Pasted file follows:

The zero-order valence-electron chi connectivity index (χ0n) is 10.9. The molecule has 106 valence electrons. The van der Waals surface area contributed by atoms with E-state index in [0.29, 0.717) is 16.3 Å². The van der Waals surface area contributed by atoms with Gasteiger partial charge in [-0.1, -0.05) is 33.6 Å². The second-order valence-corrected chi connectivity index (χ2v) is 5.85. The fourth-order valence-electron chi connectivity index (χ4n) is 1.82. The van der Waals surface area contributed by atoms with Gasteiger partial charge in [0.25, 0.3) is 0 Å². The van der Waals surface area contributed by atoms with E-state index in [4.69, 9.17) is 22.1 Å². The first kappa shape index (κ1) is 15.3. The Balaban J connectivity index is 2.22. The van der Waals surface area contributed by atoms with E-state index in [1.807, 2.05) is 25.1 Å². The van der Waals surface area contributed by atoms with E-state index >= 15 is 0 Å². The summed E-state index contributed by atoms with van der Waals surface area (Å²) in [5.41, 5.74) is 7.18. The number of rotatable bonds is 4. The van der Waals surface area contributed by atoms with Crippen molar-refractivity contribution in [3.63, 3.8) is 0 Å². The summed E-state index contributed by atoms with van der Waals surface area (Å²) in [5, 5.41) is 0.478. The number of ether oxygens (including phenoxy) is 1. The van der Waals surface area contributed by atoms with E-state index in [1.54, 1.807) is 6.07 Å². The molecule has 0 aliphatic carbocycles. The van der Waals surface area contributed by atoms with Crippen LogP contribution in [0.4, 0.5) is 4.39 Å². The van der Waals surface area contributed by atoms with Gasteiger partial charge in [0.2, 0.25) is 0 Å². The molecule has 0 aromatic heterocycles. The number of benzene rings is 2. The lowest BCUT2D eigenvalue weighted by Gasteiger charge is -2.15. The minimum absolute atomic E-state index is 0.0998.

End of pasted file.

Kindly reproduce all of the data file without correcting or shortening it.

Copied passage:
The zero-order valence-electron chi connectivity index (χ0n) is 10.9. The molecule has 106 valence electrons. The van der Waals surface area contributed by atoms with E-state index in [0.29, 0.717) is 16.3 Å². The van der Waals surface area contributed by atoms with Gasteiger partial charge in [-0.1, -0.05) is 33.6 Å². The second-order valence-corrected chi connectivity index (χ2v) is 5.85. The fourth-order valence-electron chi connectivity index (χ4n) is 1.82. The van der Waals surface area contributed by atoms with Gasteiger partial charge in [0.25, 0.3) is 0 Å². The van der Waals surface area contributed by atoms with E-state index in [4.69, 9.17) is 22.1 Å². The first kappa shape index (κ1) is 15.3. The Balaban J connectivity index is 2.22. The van der Waals surface area contributed by atoms with E-state index in [1.807, 2.05) is 25.1 Å². The van der Waals surface area contributed by atoms with E-state index >= 15 is 0 Å². The summed E-state index contributed by atoms with van der Waals surface area (Å²) in [5.41, 5.74) is 7.18. The number of rotatable bonds is 4. The van der Waals surface area contributed by atoms with Crippen molar-refractivity contribution in [3.63, 3.8) is 0 Å². The summed E-state index contributed by atoms with van der Waals surface area (Å²) in [5, 5.41) is 0.478. The number of ether oxygens (including phenoxy) is 1. The van der Waals surface area contributed by atoms with E-state index in [1.54, 1.807) is 6.07 Å². The molecule has 0 aliphatic carbocycles. The van der Waals surface area contributed by atoms with Crippen LogP contribution in [0.4, 0.5) is 4.39 Å². The van der Waals surface area contributed by atoms with Gasteiger partial charge in [0.2, 0.25) is 0 Å². The molecule has 0 aromatic heterocycles. The number of benzene rings is 2. The lowest BCUT2D eigenvalue weighted by Gasteiger charge is -2.15. The minimum absolute atomic E-state index is 0.0998.